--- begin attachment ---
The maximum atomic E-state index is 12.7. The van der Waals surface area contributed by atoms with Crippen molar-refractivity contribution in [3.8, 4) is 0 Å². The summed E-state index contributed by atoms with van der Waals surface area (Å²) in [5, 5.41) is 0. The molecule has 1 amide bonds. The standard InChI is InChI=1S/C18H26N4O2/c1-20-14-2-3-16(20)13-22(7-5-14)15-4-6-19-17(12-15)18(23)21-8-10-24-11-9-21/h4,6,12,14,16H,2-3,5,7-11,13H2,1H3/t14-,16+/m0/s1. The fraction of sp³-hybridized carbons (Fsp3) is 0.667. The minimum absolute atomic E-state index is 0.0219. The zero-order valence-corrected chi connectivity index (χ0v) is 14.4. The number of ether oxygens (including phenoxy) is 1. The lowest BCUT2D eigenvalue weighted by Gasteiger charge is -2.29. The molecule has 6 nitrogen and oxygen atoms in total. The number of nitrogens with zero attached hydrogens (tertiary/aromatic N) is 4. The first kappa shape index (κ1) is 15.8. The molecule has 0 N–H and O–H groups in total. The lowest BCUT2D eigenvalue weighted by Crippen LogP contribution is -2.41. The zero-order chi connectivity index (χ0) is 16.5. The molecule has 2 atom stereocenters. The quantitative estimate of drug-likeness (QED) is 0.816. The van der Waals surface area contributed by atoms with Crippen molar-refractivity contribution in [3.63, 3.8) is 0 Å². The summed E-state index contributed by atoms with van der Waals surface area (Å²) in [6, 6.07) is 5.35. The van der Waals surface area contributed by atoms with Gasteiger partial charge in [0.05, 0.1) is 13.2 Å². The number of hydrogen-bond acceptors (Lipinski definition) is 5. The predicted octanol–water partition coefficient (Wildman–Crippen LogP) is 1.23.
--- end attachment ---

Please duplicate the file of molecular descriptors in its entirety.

The maximum atomic E-state index is 12.7. The van der Waals surface area contributed by atoms with Crippen molar-refractivity contribution in [3.8, 4) is 0 Å². The summed E-state index contributed by atoms with van der Waals surface area (Å²) in [5, 5.41) is 0. The molecule has 1 amide bonds. The standard InChI is InChI=1S/C18H26N4O2/c1-20-14-2-3-16(20)13-22(7-5-14)15-4-6-19-17(12-15)18(23)21-8-10-24-11-9-21/h4,6,12,14,16H,2-3,5,7-11,13H2,1H3/t14-,16+/m0/s1. The fraction of sp³-hybridized carbons (Fsp3) is 0.667. The minimum absolute atomic E-state index is 0.0219. The zero-order valence-corrected chi connectivity index (χ0v) is 14.4. The number of ether oxygens (including phenoxy) is 1. The lowest BCUT2D eigenvalue weighted by Gasteiger charge is -2.29. The molecule has 6 nitrogen and oxygen atoms in total. The number of nitrogens with zero attached hydrogens (tertiary/aromatic N) is 4. The first kappa shape index (κ1) is 15.8. The molecule has 0 N–H and O–H groups in total. The lowest BCUT2D eigenvalue weighted by Crippen LogP contribution is -2.41. The zero-order chi connectivity index (χ0) is 16.5. The molecule has 2 atom stereocenters. The quantitative estimate of drug-likeness (QED) is 0.816. The van der Waals surface area contributed by atoms with Crippen molar-refractivity contribution in [3.63, 3.8) is 0 Å². The summed E-state index contributed by atoms with van der Waals surface area (Å²) in [6, 6.07) is 5.35. The van der Waals surface area contributed by atoms with Gasteiger partial charge in [0.05, 0.1) is 13.2 Å². The number of hydrogen-bond acceptors (Lipinski definition) is 5. The predicted octanol–water partition coefficient (Wildman–Crippen LogP) is 1.23.